Saturday, September 1, 2018

The American Field Trip: Madison Bowman

In order to bring their dreams to life, Madison and her husband David took off on an adventure in a converted shuttle bus with their two small children. They're hitting up the big 59 in the National Park System and educating themselves as advocates for public land. While life on the road with little ones is not the norm, the Bowmans are on a course that has lead them to experience America, and in the process, inspire others to get outside and connect with nature.




Meet Madison Bowman



Go-to outdoor activity:
Hiking, or just digging in the dirt.

Rainy day back-up plan:
As long as there’s no lightning, we keep our plans the same!

Favorite snack:
I should say nuts or something healthy, but realistically it’s Goldfish crackers :)

Favorite piece of gear:
Ergobaby carrier.

Worst adventure advice you’ve heard:
It’s not advice, necessarily, but we’re really wary of full-time adventurers who act like all it takes to make your dreams happen is courage and hustle—it’s such a privilege to get to travel and adventure this way, and many people simply don’t have the ability to do it, through absolutely no fault of their own! I think it’s easy to forget, when you really have worked very hard to make something happen, that there’s also probably a lot of luck and privilege and good fortune involved.

Something you won’t do or are afraid of:
I’ve been skydiving and LOVED it, but don’t know if I’d go again since I have kids now!

What you never travel without:
A book.

Always on your road trip playlist:
ABBA


The Interview



Many people enjoy a combination of outdoor activities. What are you into?
We LOVE hiking as a family. We’re also huge fans of paddling our little inflatable kayak. But often, we end up just following the kids’ lead—making mud pies, watching caterpillars, throwing rocks into lakes, etc.

What inspires you?
Our kids. The way they see things is so fresh and creative and fascinating—seeing things through their eyes is an absolute treat.

What do you do when inspired?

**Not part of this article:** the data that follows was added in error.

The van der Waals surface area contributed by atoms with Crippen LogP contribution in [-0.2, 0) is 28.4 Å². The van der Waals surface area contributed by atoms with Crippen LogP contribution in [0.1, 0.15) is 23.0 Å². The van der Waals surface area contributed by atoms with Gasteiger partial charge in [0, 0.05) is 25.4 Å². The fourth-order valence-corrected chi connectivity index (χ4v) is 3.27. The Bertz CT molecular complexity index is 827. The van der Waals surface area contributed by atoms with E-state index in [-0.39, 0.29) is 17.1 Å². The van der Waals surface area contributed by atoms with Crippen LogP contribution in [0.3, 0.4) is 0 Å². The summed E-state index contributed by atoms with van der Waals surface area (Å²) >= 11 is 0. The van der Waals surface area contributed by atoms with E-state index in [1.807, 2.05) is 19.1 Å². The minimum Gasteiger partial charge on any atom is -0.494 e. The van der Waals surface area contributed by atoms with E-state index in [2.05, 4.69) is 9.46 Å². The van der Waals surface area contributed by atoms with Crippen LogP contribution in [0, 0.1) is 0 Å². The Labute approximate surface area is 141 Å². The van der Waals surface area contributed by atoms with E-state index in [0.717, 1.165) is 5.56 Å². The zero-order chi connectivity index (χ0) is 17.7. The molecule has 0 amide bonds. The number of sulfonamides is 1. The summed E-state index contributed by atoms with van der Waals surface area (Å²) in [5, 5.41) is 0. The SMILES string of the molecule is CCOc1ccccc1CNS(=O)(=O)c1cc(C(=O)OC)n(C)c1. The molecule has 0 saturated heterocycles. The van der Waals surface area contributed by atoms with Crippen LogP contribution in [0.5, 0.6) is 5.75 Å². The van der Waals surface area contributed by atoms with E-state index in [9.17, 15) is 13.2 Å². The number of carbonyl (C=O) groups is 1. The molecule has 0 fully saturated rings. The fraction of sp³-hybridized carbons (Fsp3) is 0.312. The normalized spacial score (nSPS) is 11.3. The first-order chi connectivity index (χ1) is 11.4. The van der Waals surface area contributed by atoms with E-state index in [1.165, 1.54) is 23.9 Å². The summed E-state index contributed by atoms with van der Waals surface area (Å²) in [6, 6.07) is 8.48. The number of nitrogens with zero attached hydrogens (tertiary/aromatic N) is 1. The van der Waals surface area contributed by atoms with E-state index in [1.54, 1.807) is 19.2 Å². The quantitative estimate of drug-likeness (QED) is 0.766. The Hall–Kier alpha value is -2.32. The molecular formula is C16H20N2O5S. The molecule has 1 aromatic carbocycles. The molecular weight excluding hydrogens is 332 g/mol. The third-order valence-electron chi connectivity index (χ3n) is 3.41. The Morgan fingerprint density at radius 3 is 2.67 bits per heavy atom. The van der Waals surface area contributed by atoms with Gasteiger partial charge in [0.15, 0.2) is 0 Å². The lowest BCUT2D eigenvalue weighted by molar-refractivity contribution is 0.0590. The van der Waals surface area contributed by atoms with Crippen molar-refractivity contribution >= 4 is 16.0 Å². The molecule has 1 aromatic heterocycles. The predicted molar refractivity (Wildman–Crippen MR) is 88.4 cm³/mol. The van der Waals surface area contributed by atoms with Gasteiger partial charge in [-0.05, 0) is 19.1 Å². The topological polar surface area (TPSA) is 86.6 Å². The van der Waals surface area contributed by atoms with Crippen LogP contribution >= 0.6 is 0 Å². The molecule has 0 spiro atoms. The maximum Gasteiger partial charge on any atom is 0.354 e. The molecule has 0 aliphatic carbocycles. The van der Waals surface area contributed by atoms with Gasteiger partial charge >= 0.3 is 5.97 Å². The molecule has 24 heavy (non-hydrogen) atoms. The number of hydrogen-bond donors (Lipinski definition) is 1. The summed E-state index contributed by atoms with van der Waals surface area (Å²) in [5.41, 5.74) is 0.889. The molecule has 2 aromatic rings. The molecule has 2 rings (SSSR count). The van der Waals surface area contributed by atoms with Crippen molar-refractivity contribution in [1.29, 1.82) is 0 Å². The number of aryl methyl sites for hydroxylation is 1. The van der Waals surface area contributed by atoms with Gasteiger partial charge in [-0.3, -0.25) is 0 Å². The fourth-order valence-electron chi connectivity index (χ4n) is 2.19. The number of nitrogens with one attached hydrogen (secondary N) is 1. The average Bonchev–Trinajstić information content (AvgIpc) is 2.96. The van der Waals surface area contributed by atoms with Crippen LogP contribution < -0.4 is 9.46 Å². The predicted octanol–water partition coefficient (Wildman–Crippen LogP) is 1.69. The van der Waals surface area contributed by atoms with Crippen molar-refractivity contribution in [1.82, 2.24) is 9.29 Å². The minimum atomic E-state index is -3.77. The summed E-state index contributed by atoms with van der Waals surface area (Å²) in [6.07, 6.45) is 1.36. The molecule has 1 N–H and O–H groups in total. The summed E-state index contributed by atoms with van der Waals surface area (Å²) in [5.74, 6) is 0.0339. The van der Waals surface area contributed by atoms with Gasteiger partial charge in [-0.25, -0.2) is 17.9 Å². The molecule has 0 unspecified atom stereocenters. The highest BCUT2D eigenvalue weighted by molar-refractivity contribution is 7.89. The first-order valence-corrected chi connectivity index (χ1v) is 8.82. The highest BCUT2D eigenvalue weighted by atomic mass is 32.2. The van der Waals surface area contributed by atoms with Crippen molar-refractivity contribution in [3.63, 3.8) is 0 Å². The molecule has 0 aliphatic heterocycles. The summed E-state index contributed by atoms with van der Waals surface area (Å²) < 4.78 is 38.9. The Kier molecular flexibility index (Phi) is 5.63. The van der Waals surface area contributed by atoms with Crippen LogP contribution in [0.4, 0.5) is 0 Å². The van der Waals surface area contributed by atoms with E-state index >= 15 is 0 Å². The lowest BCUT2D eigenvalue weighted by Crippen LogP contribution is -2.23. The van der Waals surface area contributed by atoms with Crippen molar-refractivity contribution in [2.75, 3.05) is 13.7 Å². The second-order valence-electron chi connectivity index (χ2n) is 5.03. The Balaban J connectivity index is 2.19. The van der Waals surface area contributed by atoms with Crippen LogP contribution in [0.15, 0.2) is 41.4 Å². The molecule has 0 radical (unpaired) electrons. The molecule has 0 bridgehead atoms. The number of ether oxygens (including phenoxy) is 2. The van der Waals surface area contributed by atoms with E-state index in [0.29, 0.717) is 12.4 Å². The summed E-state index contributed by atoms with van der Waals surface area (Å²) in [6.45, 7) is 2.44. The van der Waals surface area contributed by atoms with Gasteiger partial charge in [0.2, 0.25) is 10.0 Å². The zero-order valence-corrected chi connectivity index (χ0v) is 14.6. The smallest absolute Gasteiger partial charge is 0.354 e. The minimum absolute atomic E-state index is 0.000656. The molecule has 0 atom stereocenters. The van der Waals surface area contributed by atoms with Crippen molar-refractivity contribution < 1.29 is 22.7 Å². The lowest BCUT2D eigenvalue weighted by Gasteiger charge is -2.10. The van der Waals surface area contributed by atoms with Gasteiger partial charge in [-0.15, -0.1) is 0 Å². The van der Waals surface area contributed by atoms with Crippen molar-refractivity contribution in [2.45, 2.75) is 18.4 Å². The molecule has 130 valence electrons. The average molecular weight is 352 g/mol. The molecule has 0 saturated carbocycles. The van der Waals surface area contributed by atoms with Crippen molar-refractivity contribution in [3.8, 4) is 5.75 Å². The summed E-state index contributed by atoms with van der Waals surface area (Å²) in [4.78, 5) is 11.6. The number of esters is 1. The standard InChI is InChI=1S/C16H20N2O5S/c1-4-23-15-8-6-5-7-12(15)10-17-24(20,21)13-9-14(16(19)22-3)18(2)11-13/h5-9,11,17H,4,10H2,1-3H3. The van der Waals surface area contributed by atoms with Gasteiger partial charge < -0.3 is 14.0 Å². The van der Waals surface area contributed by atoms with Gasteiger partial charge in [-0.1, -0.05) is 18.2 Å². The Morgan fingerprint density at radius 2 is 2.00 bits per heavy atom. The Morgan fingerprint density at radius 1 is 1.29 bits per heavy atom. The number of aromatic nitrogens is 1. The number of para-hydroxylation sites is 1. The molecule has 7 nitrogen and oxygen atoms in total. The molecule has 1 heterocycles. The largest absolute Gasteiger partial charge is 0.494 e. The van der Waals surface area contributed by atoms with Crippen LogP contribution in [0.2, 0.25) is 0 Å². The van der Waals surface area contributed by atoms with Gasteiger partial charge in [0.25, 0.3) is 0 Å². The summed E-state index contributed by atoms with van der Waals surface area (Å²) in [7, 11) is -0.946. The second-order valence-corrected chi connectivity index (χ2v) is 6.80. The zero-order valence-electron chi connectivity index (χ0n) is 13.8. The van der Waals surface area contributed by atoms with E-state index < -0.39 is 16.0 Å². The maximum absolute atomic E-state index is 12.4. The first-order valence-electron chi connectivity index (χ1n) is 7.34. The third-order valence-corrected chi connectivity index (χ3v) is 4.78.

David takes pictures and I write; he always has his camera and I journal every day and write longer pieces a few times a week.

Tell us about the beginning of your adventurous lifestyle.
When we set out on our tour of the national parks, we wanted to give each park a really solid go and often that involved big hikes. We were not in good hiking shape, and we were carrying our kids (ages 3 and 1 at the time), which made it tougher. Over time, we’ve all gotten so much stronger and hiking has become our favorite thing to do. My whole life I wanted to love hiking, but I actually didn’t like it—it can be super painful when you’re not in shape for it and it seems to be a different kind of “shape” from other types of exercise. In May we visited the National Park of American Samoa and hiked to the very top of Ofu Island; I was carrying our (very heavy!) 2-year-old, there was a lot of elevation gain and it was hot, but we made it up easily. Standing at the top of the island with a view over the Pacific, the jungle island and the coral reef, I realized just how much this trip—and our consistent efforts to hike longer and farther—have changed us.



What is one of the biggest challenges you’ve had to overcome (and how it relates to your outdoor adventures)? How did you get through it?
I’ve had clinical depression for years, and it got very bad during pregnancy and postpartum. I’ve learned a whole lot about myself and about mental health in general, and I’ve come to a place where my depression is managed and I’m more okay to sit with hard feelings than I used to be. Spending so much time outside every day has been enormously beneficial: the sunshine, the exercise, the air—I’ve never noticed more of a positive difference in my symptoms than when consistently hiking and spending active time outdoors. I’ve made a practice of writing down things I’m grateful for and it’s become a habit of thinking, so that now when we’re outside, most of my thoughts turn to what I’m thankful for. It’s been life-changing for me.

What’s next for you? Are you looking forward to something or working on a project?
In about a month, we will (hopefully!) have visited every U.S. national park—after that, we’re headed home to NYC to take a bit of a break from the road. We’re looking forward to exploring upstate NY on weekends!

What encouragement do you have for the person who is ready to step out and try something new?
Know yourself—before we embarked on this trip, we knew that our relationships improve when we spend a lot of time together, that we don’t mind living in small spaces, that we wanted to spend more time outside together, and that we’re okay with driving fast and hard toward tangible goals. All those things played into our decision to do what we’re doing—move into a little bus with our family of four and visit all the U.S. National Parks. It’s been great for us, but might not be for everyone—it’s stretched us, but it’s still played to our strengths in a lot of ways. Remember that even when you’re doing something very different when your life, the same struggles that you face in your everyday will probably follow you—it’s worth setting yourself up for success by planning adventures that work with what comes naturally to you!

How can people get in touch with you or follow your adventures?
We blog about our trip at www.americanfieldtrip.com and post to Instagram @theamericanfieldtrip



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